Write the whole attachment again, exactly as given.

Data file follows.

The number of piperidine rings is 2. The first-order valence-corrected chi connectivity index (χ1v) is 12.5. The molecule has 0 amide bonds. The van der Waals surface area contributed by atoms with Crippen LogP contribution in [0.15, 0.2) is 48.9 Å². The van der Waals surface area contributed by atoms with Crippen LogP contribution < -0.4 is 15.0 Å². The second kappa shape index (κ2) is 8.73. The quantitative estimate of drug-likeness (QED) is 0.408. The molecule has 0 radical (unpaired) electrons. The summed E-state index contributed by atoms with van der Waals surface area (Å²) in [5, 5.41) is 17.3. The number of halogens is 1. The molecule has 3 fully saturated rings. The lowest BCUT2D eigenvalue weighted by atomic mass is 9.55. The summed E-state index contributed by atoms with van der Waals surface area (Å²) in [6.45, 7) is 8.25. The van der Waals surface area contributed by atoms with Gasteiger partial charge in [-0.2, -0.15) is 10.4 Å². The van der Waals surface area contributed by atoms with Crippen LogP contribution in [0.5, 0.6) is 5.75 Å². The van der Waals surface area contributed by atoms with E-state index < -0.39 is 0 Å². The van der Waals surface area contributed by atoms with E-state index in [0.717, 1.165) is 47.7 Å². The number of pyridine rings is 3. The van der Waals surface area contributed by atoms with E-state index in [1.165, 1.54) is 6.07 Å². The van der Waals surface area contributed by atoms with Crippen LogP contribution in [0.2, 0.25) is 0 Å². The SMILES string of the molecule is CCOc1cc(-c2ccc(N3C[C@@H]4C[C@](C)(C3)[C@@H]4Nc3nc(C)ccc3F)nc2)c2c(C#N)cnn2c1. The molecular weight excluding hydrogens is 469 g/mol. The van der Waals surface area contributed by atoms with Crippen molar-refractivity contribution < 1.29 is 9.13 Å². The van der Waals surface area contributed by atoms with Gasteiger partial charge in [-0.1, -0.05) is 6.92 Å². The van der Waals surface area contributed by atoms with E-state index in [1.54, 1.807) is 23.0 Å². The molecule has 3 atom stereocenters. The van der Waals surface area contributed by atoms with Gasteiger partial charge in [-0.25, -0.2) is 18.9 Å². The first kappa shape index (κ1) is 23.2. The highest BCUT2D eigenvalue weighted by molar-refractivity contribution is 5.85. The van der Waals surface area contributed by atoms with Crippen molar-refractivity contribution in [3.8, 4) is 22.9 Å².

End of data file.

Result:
The number of piperidine rings is 2. The first-order valence-corrected chi connectivity index (χ1v) is 12.5. The molecule has 0 amide bonds. The van der Waals surface area contributed by atoms with Crippen LogP contribution in [0.15, 0.2) is 48.9 Å². The van der Waals surface area contributed by atoms with Crippen LogP contribution < -0.4 is 15.0 Å². The second kappa shape index (κ2) is 8.73. The quantitative estimate of drug-likeness (QED) is 0.408. The molecule has 0 radical (unpaired) electrons. The summed E-state index contributed by atoms with van der Waals surface area (Å²) in [5, 5.41) is 17.3. The number of halogens is 1. The molecule has 3 fully saturated rings. The lowest BCUT2D eigenvalue weighted by atomic mass is 9.55. The summed E-state index contributed by atoms with van der Waals surface area (Å²) in [6.45, 7) is 8.25. The van der Waals surface area contributed by atoms with Gasteiger partial charge in [-0.2, -0.15) is 10.4 Å². The van der Waals surface area contributed by atoms with Crippen LogP contribution in [0.5, 0.6) is 5.75 Å². The van der Waals surface area contributed by atoms with E-state index < -0.39 is 0 Å². The van der Waals surface area contributed by atoms with E-state index in [0.717, 1.165) is 47.7 Å². The number of pyridine rings is 3. The van der Waals surface area contributed by atoms with E-state index in [1.165, 1.54) is 6.07 Å². The van der Waals surface area contributed by atoms with Crippen LogP contribution in [0.2, 0.25) is 0 Å². The SMILES string of the molecule is CCOc1cc(-c2ccc(N3C[C@@H]4C[C@](C)(C3)[C@@H]4Nc3nc(C)ccc3F)nc2)c2c(C#N)cnn2c1. The molecular weight excluding hydrogens is 469 g/mol. The van der Waals surface area contributed by atoms with Crippen molar-refractivity contribution < 1.29 is 9.13 Å². The van der Waals surface area contributed by atoms with Gasteiger partial charge in [-0.1, -0.05) is 6.92 Å². The van der Waals surface area contributed by atoms with E-state index in [1.54, 1.807) is 23.0 Å². The molecule has 3 atom stereocenters. The van der Waals surface area contributed by atoms with Gasteiger partial charge in [-0.25, -0.2) is 18.9 Å². The first kappa shape index (κ1) is 23.2. The highest BCUT2D eigenvalue weighted by molar-refractivity contribution is 5.85. The van der Waals surface area contributed by atoms with Crippen molar-refractivity contribution in [3.8, 4) is 22.9 Å².